Each laboratory is equipped with the same equipment. They have three PCR instruments; with one for back-up. We are highly mobile. Our equipment can fit in six-seven Pelican cases.[5]  .For this mission we went extremely heavy with supplies for 90 days of continuous operations.  When both labs deployed each weighed almost 7,500 pounds.

I will never forget the day we got our first samples.. A PhD with a post-doc from Harvard, extremely bright guy, was the first to present the samples. We received 16 patients, four of them were little kids, and one was only 11 months old. The PCR result showed an extremely hot sample (aprx tenth to the ninth particles of Ebola per millimeter of blood).

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We are highly mobile. Our equipment can fit in six-seven Pelican cases.

My laboratory personnel know the job that they are doing and they all want to stay. Frankly, I’m having a hard time bringing these kids back. My guys don’t want to come back because they see the need being there. Let me put it this way, Iraq and Afghanistan was the war for trauma surgeons. This outbreak is the time for microbiologists and advanced laboratory technicians to shine.

Right now we are in a hotspot; we have media coverage and everybody knows about NMRC’s mobile labs. I bet you two years from now nobody will care. Sadly, we are going to go back to our daily lives doing our daily research and I can’t help but think all of our work saving lives will eventually be forgotten.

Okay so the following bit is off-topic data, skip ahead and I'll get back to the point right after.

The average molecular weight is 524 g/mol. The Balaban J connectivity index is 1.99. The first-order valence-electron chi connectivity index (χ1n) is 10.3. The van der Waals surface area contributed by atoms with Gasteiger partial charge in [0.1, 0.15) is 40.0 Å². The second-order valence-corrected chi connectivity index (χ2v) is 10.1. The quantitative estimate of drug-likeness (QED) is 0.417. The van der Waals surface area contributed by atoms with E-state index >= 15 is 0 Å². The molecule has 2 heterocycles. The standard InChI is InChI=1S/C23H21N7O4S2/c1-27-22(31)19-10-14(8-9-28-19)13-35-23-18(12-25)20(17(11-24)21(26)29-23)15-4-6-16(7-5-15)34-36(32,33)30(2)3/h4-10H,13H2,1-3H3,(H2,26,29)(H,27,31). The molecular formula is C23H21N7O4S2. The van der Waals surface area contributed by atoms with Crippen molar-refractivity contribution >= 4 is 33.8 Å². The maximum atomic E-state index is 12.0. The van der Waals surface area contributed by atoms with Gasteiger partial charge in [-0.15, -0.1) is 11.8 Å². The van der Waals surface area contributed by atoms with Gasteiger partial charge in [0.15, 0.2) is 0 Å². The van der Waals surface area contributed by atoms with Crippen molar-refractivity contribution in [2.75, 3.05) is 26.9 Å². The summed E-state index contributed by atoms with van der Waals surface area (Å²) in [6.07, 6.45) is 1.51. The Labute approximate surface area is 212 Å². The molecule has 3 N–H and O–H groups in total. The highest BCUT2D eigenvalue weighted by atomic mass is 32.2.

[1] Island Clinic (Western Liberia)
[2] Cuttington University, Bong County (Eastern Liberia).
[3]PCR (polyemerase chain reaction) is a technique for amplifying DNA sequences.
[4]RNA: ribonucleic acid
[5] High performance, watertight, and almost indestructible cases manufactured by the Pelican Company.
[5] Lofa County is located in Northern Liberia.
[6]HMC Jerrold Diederich, Command Chief, NMRC, Silver Spring, MD
[7 In the last twenty five years Liberia has undergone two civil wars (1989-1997 and 1999-2003).
[8] Ambassador Deborah R. Malac has served in Liberia since been 2012.
[9] General David M. Rodriguez, USA serves as the Commander, United States Africa Command (AFRICOM).
[10] Major General Darryl Williams, USA, commander U.S. Army in Africa.
[11] Island Clinic (Western Liberia).
[12] Cuttington University, Bong County (Eastern Liberia).
[13]PCR (polyemerase chain reaction) is a technique for amplifying DNA sequences.
[14RNA: ribonucleic acid
[15] High performance, watertight, and almost indestructible cases manufactured by the Pelican Company.